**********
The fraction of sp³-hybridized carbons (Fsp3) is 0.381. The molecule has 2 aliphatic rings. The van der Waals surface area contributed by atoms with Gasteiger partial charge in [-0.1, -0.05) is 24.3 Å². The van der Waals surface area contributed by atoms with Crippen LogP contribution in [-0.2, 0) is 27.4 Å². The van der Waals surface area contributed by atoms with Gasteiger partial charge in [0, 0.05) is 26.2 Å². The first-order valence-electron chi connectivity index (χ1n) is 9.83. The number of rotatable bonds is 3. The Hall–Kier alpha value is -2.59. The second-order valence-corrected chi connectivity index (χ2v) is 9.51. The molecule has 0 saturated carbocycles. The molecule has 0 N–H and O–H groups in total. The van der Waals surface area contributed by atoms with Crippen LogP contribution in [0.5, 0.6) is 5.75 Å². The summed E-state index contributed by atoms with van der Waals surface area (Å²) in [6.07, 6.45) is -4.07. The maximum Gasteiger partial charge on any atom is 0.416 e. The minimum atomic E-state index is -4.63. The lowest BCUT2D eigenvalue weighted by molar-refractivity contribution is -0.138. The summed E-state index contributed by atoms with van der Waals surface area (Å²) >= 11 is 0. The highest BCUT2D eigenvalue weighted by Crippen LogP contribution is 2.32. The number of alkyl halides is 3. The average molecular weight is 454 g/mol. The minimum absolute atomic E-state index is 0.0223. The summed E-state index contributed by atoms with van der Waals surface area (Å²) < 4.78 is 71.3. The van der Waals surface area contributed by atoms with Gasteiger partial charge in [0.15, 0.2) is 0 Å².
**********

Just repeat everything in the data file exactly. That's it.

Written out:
The fraction of sp³-hybridized carbons (Fsp3) is 0.381. The molecule has 2 aliphatic rings. The van der Waals surface area contributed by atoms with Gasteiger partial charge in [-0.1, -0.05) is 24.3 Å². The van der Waals surface area contributed by atoms with Crippen LogP contribution in [-0.2, 0) is 27.4 Å². The van der Waals surface area contributed by atoms with Gasteiger partial charge in [0, 0.05) is 26.2 Å². The first-order valence-electron chi connectivity index (χ1n) is 9.83. The number of rotatable bonds is 3. The Hall–Kier alpha value is -2.59. The second-order valence-corrected chi connectivity index (χ2v) is 9.51. The molecule has 0 saturated carbocycles. The molecule has 0 N–H and O–H groups in total. The van der Waals surface area contributed by atoms with Crippen LogP contribution in [0.5, 0.6) is 5.75 Å². The summed E-state index contributed by atoms with van der Waals surface area (Å²) in [6.07, 6.45) is -4.07. The maximum Gasteiger partial charge on any atom is 0.416 e. The minimum atomic E-state index is -4.63. The lowest BCUT2D eigenvalue weighted by molar-refractivity contribution is -0.138. The summed E-state index contributed by atoms with van der Waals surface area (Å²) >= 11 is 0. The highest BCUT2D eigenvalue weighted by Crippen LogP contribution is 2.32. The number of alkyl halides is 3. The average molecular weight is 454 g/mol. The minimum absolute atomic E-state index is 0.0223. The summed E-state index contributed by atoms with van der Waals surface area (Å²) < 4.78 is 71.3. The van der Waals surface area contributed by atoms with Gasteiger partial charge in [0.15, 0.2) is 0 Å².